They include the promises “to proclaim the good news of God in Christ through word and deed,” and “to serve all people, following the example of Jesus,” things I have seen we do through sharing faith stories over ice cream at Zesto’s this summer, as well as through serving here locally in Fontanelle and being part of ministries that span the globe.

And they include the promise “to strive for justice and peace in all the earth,” which is not just an aspirational goal, but the work of being a follower of Christ, the work of carrying the cross, and the work I have seen here in ways that we talk about things that are hard to talk about, and we open ourselves up to learn, to be together, and to support our neighbors and strangers near and far.[5]

These five promises are marks of a life of discipleship and stewardship. These are marks of the life of one who carries the cross. They are responses to God in Christ’s call to follow and to take up the cross, and all that God has done and promises to do for us.

They are also responses which lead us into our daily lives, which we remember and celebrate this Labor Day weekend. All of our various vocations and occupations, the ways we labor and work, are ways that we meet the needs of the world and neighbor. They are ways that God can and does work uniquely through us. They are ways that we show up in the world, and God can show up through us. For all of the ways you serve, in all of your various daily lives, I give thanks for you, for whether you know it or not, you all serve holy callings in the ways you live and serve as farmers, teachers, students, nurses, massage therapists, mechanics, sales people, radio voices, and in so many other ways.

The way you show up in the world, is a way that you bear the cross. In Fontanelle I have seen it this summer, by seeing a number of you at a community pig roast last month, which allowed Allison and me to meet more people in the Fontanelle area we had not met before.

Checking out the tractors as they came through town earlier this summer, while sharing fellowship over Root Beer floats.

I have seen it in the hospitality for our neighbors from near and far in the tractor ride that came through here, and the sharing of root beer floats. I have seen it in the way you show up and share your stories and presence in the local fair parades, having had the joy of being with you in Arlington, and hearing the good stories of how the parade went in Scribner. I have seen it in the way that whenever we have an issue at the parsonage, someone or many someone’s show up to help.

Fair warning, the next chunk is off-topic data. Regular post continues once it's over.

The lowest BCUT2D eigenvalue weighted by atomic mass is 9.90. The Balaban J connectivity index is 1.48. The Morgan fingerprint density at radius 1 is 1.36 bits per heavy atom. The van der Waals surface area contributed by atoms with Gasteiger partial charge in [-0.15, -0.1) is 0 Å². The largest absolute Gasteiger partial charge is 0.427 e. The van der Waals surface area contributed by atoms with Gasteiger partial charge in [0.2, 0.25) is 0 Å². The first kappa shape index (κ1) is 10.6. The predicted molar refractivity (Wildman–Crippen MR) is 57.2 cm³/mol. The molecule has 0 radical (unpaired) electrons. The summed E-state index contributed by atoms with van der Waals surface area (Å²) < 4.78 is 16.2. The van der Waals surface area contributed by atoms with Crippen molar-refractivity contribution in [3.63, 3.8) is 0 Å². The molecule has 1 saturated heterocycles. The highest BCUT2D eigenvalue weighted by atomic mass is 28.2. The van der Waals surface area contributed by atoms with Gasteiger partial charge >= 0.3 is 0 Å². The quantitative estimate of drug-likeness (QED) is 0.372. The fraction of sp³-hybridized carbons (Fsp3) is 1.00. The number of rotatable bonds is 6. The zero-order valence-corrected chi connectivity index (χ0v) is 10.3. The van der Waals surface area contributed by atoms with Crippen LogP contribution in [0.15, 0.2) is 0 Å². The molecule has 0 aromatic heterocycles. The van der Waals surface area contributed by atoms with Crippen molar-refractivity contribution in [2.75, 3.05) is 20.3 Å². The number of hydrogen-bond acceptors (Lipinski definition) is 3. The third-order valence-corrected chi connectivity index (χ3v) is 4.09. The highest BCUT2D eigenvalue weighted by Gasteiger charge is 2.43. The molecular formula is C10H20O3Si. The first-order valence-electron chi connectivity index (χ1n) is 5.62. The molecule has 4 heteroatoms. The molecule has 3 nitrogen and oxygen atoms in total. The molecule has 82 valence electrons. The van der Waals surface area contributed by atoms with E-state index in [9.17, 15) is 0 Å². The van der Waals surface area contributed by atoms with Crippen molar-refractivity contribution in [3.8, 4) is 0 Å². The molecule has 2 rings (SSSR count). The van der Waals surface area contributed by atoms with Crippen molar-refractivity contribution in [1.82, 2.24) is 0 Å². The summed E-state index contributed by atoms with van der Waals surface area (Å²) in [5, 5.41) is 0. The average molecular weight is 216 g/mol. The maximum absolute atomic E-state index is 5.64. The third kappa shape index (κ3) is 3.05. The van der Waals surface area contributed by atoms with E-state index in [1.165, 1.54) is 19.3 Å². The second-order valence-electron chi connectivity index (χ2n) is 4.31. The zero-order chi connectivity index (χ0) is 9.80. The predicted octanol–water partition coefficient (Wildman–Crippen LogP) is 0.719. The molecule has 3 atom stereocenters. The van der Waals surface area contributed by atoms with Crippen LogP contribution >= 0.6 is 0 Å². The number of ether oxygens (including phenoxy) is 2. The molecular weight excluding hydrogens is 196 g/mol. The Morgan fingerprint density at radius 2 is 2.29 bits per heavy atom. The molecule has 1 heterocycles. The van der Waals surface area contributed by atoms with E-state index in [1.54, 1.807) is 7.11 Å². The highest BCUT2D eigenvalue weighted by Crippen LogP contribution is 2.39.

I’m not saying we’re perfect. We’re not, just like Peter. We mess up. Sometimes we don’t show up as soon as we ought, or support each other as we could and should. Sometimes we don’t do enough. Sometimes we miss the point. I know I do, but because Peter also had this problem, I have a little hope.

God didn’t abandon Peter, but built the church on him, just as so, we are a part of God’s church, and a part of God’s work. As we follow the cross, we do God’s work. We admit mistakes and call things what they are.[6]  But we also show up and respond to our neighbors in need, like those in the wake of Hurricane Harvey- as we weep with them, and rejoice with those who give thanks for being able to see a new day and to rebuild.

This is the work and life of the cross. This is the life that we are all a part of in community. A life as Paul says is one where we “Rejoice in hope,” “Persevere in Prayer,” “Contribute to the needs of the saints,” “Extend hospitality to strangers,” “Rejoice with those who rejoice,” “weep with those who weep,” “live in harmony,” to “not be haughty, but associate with the lowly,” “and we “do not claim to be wiser than we are.”[7]

May it continue to be so, as we grow, live, serve, and follow the one who gave himself for us, together. Amen.

Citations and References:
[1] Matthew 16:13-20, NRSV.
[2] Matthew 16:23, NRSV.
[3] Matthew 16:24-25, NRSV.
[4] Romans 12:12-15, NRSV.
[5] The promises as found in the baptismal liturgy of Evangelical Lutheran Worship, (Minneapolis, MN: Augsburg Fortress, 2006), pages 227-237.
[6] Martin Luther’s “Theology of the Cross,” and inspired by Karoline Lewis, in “The Cross at a Crossroads,” 27 August 2017,
[7] Romans 12:9-21, NRSV.